The week ahead is another on the quiet side. Earnings from Nike (NKE) will be closely watched as to whether its China business is also being impacted by the trade war. Last quarter its CEO Mark Parker denied they would be heavily impacted stating: ” We are, and remain, a brand of China, for China.” We might find out after the market closes on Tuesday. Other companies that are also reporting include Micron technologies (MU), and Matthew’s favourite phone company Blackberry (BB).
Consumer confidence and durable goods orders will be the main attractions on the data front, while Europe’s PMI’s come out at the start of the week. There are also multiple talks from FOMC board members throughout the week, as well as ECB President Mario Draghi who speaks on Thursday.
Company-wise Amazon will hold their hardware media event on Wednesday. It’s much like the Apple (AAPL) version, but not as interesting or exciting. They are expected to release a refresh of its Amazon Echo product line and to the Amazon Fire, and they are also rumoured to be announcing new content for its Amazon Prime streaming service, just in time to welcome its newest competitors Apple and Disney to the market.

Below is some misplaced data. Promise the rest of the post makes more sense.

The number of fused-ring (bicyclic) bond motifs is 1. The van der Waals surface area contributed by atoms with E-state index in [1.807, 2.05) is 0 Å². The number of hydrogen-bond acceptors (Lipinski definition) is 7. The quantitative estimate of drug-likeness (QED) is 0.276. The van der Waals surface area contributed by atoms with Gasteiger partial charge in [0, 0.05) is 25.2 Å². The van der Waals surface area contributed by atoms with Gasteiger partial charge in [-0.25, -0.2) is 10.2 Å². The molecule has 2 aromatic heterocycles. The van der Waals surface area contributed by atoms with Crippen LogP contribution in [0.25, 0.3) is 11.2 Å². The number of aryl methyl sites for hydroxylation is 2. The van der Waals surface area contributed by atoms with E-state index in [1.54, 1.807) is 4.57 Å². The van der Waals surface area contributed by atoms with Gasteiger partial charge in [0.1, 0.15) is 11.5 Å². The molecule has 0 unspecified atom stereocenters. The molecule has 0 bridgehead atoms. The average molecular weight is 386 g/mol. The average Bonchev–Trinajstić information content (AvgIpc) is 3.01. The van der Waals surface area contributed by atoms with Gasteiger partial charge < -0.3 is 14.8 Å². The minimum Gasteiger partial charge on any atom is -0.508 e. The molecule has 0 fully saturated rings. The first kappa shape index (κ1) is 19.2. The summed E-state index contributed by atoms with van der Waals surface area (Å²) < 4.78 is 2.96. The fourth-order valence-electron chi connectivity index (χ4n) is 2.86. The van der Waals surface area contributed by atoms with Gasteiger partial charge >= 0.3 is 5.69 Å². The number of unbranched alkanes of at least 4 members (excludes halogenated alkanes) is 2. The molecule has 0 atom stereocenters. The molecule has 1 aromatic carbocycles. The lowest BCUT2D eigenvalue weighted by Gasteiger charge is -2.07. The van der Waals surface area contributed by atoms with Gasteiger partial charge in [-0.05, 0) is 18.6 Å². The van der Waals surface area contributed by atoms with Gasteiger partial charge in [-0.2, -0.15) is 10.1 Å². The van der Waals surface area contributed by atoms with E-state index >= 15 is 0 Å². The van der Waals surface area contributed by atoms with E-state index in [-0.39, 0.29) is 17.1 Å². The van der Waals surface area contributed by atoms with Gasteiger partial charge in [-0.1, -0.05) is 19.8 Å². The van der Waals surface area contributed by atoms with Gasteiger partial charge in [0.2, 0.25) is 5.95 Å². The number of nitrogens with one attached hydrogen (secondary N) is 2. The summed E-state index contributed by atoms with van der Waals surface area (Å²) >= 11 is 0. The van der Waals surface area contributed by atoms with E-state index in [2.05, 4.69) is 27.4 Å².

Starbucks (SBUX) will be sweating over an EU tax ruling on Tuesday which could see them having to pay EUR 30million in back taxes. Fiat Chrysler (FCAU) are in the same boat for a similar amount. Ikea and Nike (NKE) are also targeted. No doubt the Australian government will be watching closely for tips on how to handle our own multinational tax dodgers.
Take a look below for a more detailed list of earnings announcements and economic data releases.
Hope you have a great week.
- Tuesday: Nike (NKE), Blackberry (BB), Autozone (AZO), CarMax (KMX)
- Wednesday: KB Homes (KBH)
- Thursday: Micron Technologies (MU), Carnival PLC (CCL), ConAgra Brands (CAG)
- Friday: Vail Resorts (MTN)
- Tuesday: Case-Shiller home price index, Consumer confidence index
- Wednesday: None scheduled
- Thursday: Weekly jobless claims, GDP revision, Advance Trade in goods, Pending home sales
- Friday: Durable goods orders, Core capex orders, Personal income, Consumer spending, Core inflation, Consumer sentiment index.